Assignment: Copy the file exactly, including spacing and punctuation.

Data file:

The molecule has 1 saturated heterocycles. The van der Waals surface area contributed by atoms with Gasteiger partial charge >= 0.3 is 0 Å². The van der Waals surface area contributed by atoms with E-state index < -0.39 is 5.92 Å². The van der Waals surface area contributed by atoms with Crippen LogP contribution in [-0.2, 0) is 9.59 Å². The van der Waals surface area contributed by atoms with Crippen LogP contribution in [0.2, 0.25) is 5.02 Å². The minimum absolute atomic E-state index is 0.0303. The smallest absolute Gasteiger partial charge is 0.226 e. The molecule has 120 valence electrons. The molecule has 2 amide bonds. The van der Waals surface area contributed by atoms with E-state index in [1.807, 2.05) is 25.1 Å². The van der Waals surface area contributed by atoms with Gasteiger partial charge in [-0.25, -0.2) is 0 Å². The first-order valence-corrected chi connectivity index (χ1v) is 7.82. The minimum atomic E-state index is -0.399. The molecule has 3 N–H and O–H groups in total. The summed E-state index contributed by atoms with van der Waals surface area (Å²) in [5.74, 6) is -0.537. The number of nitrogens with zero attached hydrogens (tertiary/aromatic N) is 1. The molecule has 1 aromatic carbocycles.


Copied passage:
The molecule has 1 saturated heterocycles. The van der Waals surface area contributed by atoms with Gasteiger partial charge >= 0.3 is 0 Å². The van der Waals surface area contributed by atoms with E-state index < -0.39 is 5.92 Å². The van der Waals surface area contributed by atoms with Crippen LogP contribution in [-0.2, 0) is 9.59 Å². The van der Waals surface area contributed by atoms with Crippen LogP contribution in [0.2, 0.25) is 5.02 Å². The minimum absolute atomic E-state index is 0.0303. The smallest absolute Gasteiger partial charge is 0.226 e. The molecule has 120 valence electrons. The molecule has 2 amide bonds. The van der Waals surface area contributed by atoms with E-state index in [1.807, 2.05) is 25.1 Å². The van der Waals surface area contributed by atoms with Gasteiger partial charge in [-0.25, -0.2) is 0 Å². The first-order valence-corrected chi connectivity index (χ1v) is 7.82. The minimum atomic E-state index is -0.399. The molecule has 3 N–H and O–H groups in total. The summed E-state index contributed by atoms with van der Waals surface area (Å²) in [5.74, 6) is -0.537. The number of nitrogens with zero attached hydrogens (tertiary/aromatic N) is 1. The molecule has 1 aromatic carbocycles.